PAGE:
• 2%: their grandmother
  • 1%: their niece
  • 1%: their father
  • 1%: their uncle
  • Less than 1%: their son

To better understand how families communicate about cancer risk, we asked those who were not the first to test to identify who initially told them about the mutation in their family. Respondents reported the following regarding who first told them:

  • 28%: their mother
  • 21%: their sister
  • 13%: a female cousin
  • 11%: an aunt
  • 8%: their father
  • 2%: their daughter
  • 2%: their niece
  • 1%: their grandmother
  • The remainder either could not recall or were told by a different relative (son, uncle, etc.)
  • Next, we asked how respondents were told about the mutation in their family. Most (47%) were told by phone or in person (31%).  Other ways included email (9%) and letters (4%), with a few respondents reporting that they were told by text message, Facebook messenger, or that they were present at the genetic counseling appointment when their family member found out about their mutation.  In some cases, the information came too late,

“I was already diagnosed w/breast cancer. A cousin calling to wish me luck w/my mastectomy casually mentioned the fact that many people in our family carry (a mutation in) the BRCA2 gene.”

Most people (81%) were satisfied with the way they found out about the mutation in their family, with a number of commenters noting that they already knew there was a lot of cancer in the family before anyone tested.  One commenter summed it up: 

“I knew we were high risk for cancer.”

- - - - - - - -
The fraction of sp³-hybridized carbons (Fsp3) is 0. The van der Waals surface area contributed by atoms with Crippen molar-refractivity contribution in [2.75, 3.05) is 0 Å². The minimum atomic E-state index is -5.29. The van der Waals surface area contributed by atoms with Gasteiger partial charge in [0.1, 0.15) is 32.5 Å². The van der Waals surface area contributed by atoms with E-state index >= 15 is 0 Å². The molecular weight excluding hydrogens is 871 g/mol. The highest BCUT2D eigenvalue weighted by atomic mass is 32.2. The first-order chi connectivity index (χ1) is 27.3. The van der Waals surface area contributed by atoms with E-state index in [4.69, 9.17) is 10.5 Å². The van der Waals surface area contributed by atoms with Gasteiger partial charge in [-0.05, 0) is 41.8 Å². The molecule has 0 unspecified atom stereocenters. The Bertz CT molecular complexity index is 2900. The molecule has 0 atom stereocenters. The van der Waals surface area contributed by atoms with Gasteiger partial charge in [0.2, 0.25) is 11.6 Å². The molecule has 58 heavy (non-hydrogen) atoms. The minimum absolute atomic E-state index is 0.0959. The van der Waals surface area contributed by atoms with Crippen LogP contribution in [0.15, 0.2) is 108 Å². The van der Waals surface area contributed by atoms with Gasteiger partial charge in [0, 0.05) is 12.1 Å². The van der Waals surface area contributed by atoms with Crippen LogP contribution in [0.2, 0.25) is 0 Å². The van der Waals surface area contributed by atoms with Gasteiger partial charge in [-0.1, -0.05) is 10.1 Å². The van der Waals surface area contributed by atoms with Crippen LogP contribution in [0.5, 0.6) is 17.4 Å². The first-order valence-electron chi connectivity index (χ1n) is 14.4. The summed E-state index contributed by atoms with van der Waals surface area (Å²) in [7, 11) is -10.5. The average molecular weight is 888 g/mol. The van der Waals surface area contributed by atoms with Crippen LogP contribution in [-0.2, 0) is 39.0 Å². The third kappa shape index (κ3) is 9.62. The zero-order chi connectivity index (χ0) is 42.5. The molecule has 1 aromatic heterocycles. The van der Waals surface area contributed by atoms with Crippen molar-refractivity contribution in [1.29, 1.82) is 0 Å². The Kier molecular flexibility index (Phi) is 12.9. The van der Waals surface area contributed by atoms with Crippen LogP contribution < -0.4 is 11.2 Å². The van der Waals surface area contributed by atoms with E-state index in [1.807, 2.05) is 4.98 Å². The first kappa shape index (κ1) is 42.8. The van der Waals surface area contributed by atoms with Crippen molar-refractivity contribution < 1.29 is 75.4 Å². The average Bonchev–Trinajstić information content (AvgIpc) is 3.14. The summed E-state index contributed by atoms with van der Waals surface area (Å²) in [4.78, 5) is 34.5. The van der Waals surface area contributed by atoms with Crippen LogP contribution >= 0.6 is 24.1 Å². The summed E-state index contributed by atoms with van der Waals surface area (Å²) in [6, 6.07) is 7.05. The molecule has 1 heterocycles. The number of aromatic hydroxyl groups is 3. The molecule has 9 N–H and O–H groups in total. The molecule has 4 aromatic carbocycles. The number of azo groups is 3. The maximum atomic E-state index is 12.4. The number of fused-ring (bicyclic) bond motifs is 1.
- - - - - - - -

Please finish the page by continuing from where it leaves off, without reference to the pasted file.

Most respondents shared their results with multiple family members

We asked respondents to estimate the number of male and female family members with whom they shared their results.  While respondents shared genetic test results with both male and female relatives, there was a reported tendency to share with more adult female relatives than adult male relatives:

  • 18% of respondents shared results with 6 or more male relatives, while 36% shared with 6 or more female relatives.
  • 35% of respondents shared results with 3-5 male relatives, while 37% of respondents shared results with 3-5 female relatives.
  • Notably, 10% of respondents did not share their test results with any male relatives, while only 3% did not share results with any female relatives.

Most respondents report that at least one family member they informed has undergone testing

We then asked how many blood relatives who were informed of the mutation in their family had undergone genetic testing: 70% of respondents reported that at least one blood relative had undergone genetic testing, 22% said none of the relatives they informed had undergone testing, while 7% did not know.

Again, we saw that far more female relatives had undergone testing than male relatives.

  • Only 2% of respondents said that more than 6 male relatives had undergone testing, while 10% of respondents said that more than 6 female relatives had undergone testing.
  • Even more striking: 41% of respondents said none of their male relatives had undergone testing, while only 4% of respondents said none of their female relatives had undergone testing.

Of course these are estimates, and it is possible that more or fewer people had undergone testing. However, the striking difference points to the need for more research into how men make decisions about genetic counseling and testing when they are informed of inherited cancer risk.  For example, the extent to which men are motivated to pursue genetic counseling and testing for the benefit of others (e.g., daughters) versus their own health.

Experiences sharing information with family vary widely

We asked respondents how satisfied they were sharing genetic information with family members: most (79%) said that they were very or somewhat satisfied, but 20% said that they were somewhat or very dissatisfied.  Comments included:

“My family was surprisingly unsupportive.”

“The relatives at risk have so far declined to be tested and don't want to discuss the matter at all. Not at all what I expected.”